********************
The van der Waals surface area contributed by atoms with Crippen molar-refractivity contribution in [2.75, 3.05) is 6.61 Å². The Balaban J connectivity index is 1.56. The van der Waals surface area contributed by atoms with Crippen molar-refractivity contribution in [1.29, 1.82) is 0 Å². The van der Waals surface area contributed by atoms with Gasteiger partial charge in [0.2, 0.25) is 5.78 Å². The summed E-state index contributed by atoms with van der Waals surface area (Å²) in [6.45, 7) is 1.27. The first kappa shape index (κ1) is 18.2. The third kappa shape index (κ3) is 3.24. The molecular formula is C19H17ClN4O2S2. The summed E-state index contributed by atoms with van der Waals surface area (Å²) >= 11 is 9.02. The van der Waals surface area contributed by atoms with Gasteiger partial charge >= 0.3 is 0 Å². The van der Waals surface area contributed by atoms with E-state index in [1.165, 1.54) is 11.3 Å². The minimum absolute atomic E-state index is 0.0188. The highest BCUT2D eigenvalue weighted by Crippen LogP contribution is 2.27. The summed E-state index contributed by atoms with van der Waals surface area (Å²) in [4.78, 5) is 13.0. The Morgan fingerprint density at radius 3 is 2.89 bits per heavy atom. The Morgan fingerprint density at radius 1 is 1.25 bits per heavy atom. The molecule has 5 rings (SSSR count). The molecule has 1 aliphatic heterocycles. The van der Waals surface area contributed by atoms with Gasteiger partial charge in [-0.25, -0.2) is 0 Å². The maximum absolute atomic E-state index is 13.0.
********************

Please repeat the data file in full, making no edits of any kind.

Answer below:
The van der Waals surface area contributed by atoms with Crippen molar-refractivity contribution in [2.75, 3.05) is 6.61 Å². The Balaban J connectivity index is 1.56. The van der Waals surface area contributed by atoms with Crippen molar-refractivity contribution in [1.29, 1.82) is 0 Å². The van der Waals surface area contributed by atoms with Gasteiger partial charge in [0.2, 0.25) is 5.78 Å². The summed E-state index contributed by atoms with van der Waals surface area (Å²) in [6.45, 7) is 1.27. The first kappa shape index (κ1) is 18.2. The third kappa shape index (κ3) is 3.24. The molecular formula is C19H17ClN4O2S2. The summed E-state index contributed by atoms with van der Waals surface area (Å²) >= 11 is 9.02. The van der Waals surface area contributed by atoms with Gasteiger partial charge >= 0.3 is 0 Å². The van der Waals surface area contributed by atoms with E-state index in [1.165, 1.54) is 11.3 Å². The minimum absolute atomic E-state index is 0.0188. The highest BCUT2D eigenvalue weighted by Crippen LogP contribution is 2.27. The summed E-state index contributed by atoms with van der Waals surface area (Å²) in [4.78, 5) is 13.0. The Morgan fingerprint density at radius 3 is 2.89 bits per heavy atom. The Morgan fingerprint density at radius 1 is 1.25 bits per heavy atom. The molecule has 5 rings (SSSR count). The molecule has 1 aliphatic heterocycles. The van der Waals surface area contributed by atoms with Gasteiger partial charge in [-0.25, -0.2) is 0 Å². The maximum absolute atomic E-state index is 13.0.